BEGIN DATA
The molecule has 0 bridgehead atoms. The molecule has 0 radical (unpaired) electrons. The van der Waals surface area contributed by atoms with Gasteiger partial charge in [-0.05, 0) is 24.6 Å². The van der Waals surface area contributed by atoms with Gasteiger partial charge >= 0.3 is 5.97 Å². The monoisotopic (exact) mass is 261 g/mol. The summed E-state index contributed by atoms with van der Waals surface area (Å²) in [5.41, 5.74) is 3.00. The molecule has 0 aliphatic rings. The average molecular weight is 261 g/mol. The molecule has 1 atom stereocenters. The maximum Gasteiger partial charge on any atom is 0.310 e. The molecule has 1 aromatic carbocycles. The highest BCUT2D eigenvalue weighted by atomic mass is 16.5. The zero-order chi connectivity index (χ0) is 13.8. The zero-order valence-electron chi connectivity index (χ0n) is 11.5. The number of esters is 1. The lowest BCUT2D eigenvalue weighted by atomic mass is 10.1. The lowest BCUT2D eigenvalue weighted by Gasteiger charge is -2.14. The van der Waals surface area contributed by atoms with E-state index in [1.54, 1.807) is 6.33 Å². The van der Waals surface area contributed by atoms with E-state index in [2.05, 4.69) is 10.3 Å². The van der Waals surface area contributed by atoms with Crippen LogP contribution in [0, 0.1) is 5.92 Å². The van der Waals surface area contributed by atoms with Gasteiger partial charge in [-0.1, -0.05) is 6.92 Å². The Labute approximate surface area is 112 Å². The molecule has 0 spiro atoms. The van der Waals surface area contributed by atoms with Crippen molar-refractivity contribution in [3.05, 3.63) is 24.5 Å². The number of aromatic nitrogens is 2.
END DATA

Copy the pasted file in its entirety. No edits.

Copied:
The molecule has 0 bridgehead atoms. The molecule has 0 radical (unpaired) electrons. The van der Waals surface area contributed by atoms with Gasteiger partial charge in [-0.05, 0) is 24.6 Å². The van der Waals surface area contributed by atoms with Gasteiger partial charge >= 0.3 is 5.97 Å². The monoisotopic (exact) mass is 261 g/mol. The summed E-state index contributed by atoms with van der Waals surface area (Å²) in [5.41, 5.74) is 3.00. The molecule has 0 aliphatic rings. The average molecular weight is 261 g/mol. The molecule has 1 atom stereocenters. The maximum Gasteiger partial charge on any atom is 0.310 e. The molecule has 1 aromatic carbocycles. The highest BCUT2D eigenvalue weighted by atomic mass is 16.5. The zero-order chi connectivity index (χ0) is 13.8. The zero-order valence-electron chi connectivity index (χ0n) is 11.5. The number of esters is 1. The lowest BCUT2D eigenvalue weighted by atomic mass is 10.1. The lowest BCUT2D eigenvalue weighted by Gasteiger charge is -2.14. The van der Waals surface area contributed by atoms with E-state index in [1.54, 1.807) is 6.33 Å². The van der Waals surface area contributed by atoms with E-state index in [2.05, 4.69) is 10.3 Å². The van der Waals surface area contributed by atoms with Crippen LogP contribution in [0, 0.1) is 5.92 Å². The van der Waals surface area contributed by atoms with Gasteiger partial charge in [-0.1, -0.05) is 6.92 Å². The Labute approximate surface area is 112 Å². The molecule has 0 spiro atoms. The van der Waals surface area contributed by atoms with Crippen molar-refractivity contribution in [3.05, 3.63) is 24.5 Å². The number of aromatic nitrogens is 2.